109 Nicolas Zernov. Eastern Christendom: A Study of the Origin and Development of the Eastern Orthodox Church. (New York, NY: G. P. Putnam’s Sons, 1961), p. 278.
110 Baggley, 1988, p. 85.
111 Ouspensky, 1992, p. 187.
112 Quenot, 1991, p. 97.
113 Ibid.
114 Ibid.
115 Ibid.
116 Ibid.

“Lengthy fingers and elongated bodies indicate dematerialization in the most eloquent way…”117 The arched eyebrows signify being “…consumed in the fire of contemplation.”118 In this way, sensual powers are internalized. “The bodies no longer have a sex: naked Christ, St. Basil the Blessed, or St. Mary the Egyptian have asexual bodies, deeper “inner” bodies, “bodies on the innermost parts of their bodies,” to quote an expression dear to the mystics.”119

Transcendence In Icons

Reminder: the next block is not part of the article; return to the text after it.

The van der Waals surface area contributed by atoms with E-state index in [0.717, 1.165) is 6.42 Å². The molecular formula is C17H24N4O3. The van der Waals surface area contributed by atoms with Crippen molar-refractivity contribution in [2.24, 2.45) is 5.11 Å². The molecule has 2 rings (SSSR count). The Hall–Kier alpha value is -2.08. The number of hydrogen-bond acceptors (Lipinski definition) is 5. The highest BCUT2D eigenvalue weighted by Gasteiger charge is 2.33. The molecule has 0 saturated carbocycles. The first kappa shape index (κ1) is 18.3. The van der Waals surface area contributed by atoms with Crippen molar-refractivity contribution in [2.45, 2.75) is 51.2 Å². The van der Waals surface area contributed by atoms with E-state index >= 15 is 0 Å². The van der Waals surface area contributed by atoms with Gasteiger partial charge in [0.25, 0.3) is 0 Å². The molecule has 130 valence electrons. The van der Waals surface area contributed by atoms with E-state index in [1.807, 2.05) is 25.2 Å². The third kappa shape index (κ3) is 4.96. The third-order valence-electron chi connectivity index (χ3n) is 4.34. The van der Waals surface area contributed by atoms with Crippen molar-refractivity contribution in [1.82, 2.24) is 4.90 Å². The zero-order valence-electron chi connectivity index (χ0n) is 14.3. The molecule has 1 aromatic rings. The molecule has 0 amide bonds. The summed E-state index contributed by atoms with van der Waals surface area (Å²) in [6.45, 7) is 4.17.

In the icon, the naturalistic is distinguished from spiritualistic. The naturalistic is inadequate, as it is influenced by the fall. Icons do not portray naturalistic ideas or images.120 Rather, the transcendent is emphasized. The icon is devoid of emotional explanation. It is a peaceful transmission: “The icon does not represent the divinity. Rather, it indicates man’s participation in the divine life.”121 Christian art is not to represent everyday life but life infused by the Gospel. Lazarev has given us a number of examples of icons that emphasize a sense of the transcendent – moving beyond this world.122 Some examples of this transcendence are: The Holy Face (12th century), Angel (12th century), Saint Nicolas The Wonderworker (13th century), The Apostle Peter (14th century), The Virgin Hodegetria (1482), The Savior Of The Fiery Eye (14th century). Generally, Christ is portrayed as serene when on the cross. This highlights the contrast between the spiritual and the physical and other kinds of pain he must have experienced.